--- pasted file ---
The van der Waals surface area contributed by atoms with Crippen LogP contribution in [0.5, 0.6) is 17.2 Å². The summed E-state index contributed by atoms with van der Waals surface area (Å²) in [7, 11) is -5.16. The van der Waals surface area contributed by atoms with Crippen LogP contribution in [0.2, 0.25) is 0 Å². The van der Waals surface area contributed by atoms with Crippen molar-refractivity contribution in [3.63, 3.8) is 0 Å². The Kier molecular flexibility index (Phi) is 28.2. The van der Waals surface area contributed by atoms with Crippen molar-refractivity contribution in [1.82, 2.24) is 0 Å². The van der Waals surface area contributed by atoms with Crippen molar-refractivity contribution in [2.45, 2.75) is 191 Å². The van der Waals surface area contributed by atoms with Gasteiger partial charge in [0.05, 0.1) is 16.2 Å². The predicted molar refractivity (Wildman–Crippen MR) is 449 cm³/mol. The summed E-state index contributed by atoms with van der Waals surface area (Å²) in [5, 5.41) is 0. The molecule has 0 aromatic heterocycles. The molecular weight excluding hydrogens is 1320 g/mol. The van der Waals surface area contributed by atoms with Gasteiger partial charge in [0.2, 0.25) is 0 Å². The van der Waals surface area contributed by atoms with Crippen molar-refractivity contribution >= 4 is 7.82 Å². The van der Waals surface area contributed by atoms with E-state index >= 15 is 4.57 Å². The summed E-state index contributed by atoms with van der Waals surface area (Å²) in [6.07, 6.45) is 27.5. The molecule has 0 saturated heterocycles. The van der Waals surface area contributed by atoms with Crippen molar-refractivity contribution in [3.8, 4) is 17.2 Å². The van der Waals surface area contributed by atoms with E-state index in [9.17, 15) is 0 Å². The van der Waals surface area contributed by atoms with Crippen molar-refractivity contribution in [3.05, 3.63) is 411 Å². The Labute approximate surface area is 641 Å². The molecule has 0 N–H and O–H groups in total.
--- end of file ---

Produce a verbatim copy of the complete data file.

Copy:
The van der Waals surface area contributed by atoms with Crippen LogP contribution in [0.5, 0.6) is 17.2 Å². The summed E-state index contributed by atoms with van der Waals surface area (Å²) in [7, 11) is -5.16. The van der Waals surface area contributed by atoms with Crippen LogP contribution in [0.2, 0.25) is 0 Å². The van der Waals surface area contributed by atoms with Crippen molar-refractivity contribution in [3.63, 3.8) is 0 Å². The Kier molecular flexibility index (Phi) is 28.2. The van der Waals surface area contributed by atoms with Crippen molar-refractivity contribution in [1.82, 2.24) is 0 Å². The van der Waals surface area contributed by atoms with Crippen molar-refractivity contribution in [2.45, 2.75) is 191 Å². The van der Waals surface area contributed by atoms with Gasteiger partial charge in [0.05, 0.1) is 16.2 Å². The predicted molar refractivity (Wildman–Crippen MR) is 449 cm³/mol. The summed E-state index contributed by atoms with van der Waals surface area (Å²) in [5, 5.41) is 0. The molecule has 0 aromatic heterocycles. The molecular weight excluding hydrogens is 1320 g/mol. The van der Waals surface area contributed by atoms with Gasteiger partial charge in [0.2, 0.25) is 0 Å². The van der Waals surface area contributed by atoms with Crippen molar-refractivity contribution >= 4 is 7.82 Å². The van der Waals surface area contributed by atoms with E-state index >= 15 is 4.57 Å². The summed E-state index contributed by atoms with van der Waals surface area (Å²) in [6.07, 6.45) is 27.5. The molecule has 0 saturated heterocycles. The van der Waals surface area contributed by atoms with Crippen molar-refractivity contribution in [3.8, 4) is 17.2 Å². The van der Waals surface area contributed by atoms with E-state index in [9.17, 15) is 0 Å². The van der Waals surface area contributed by atoms with Crippen molar-refractivity contribution in [3.05, 3.63) is 411 Å². The Labute approximate surface area is 641 Å². The molecule has 0 N–H and O–H groups in total.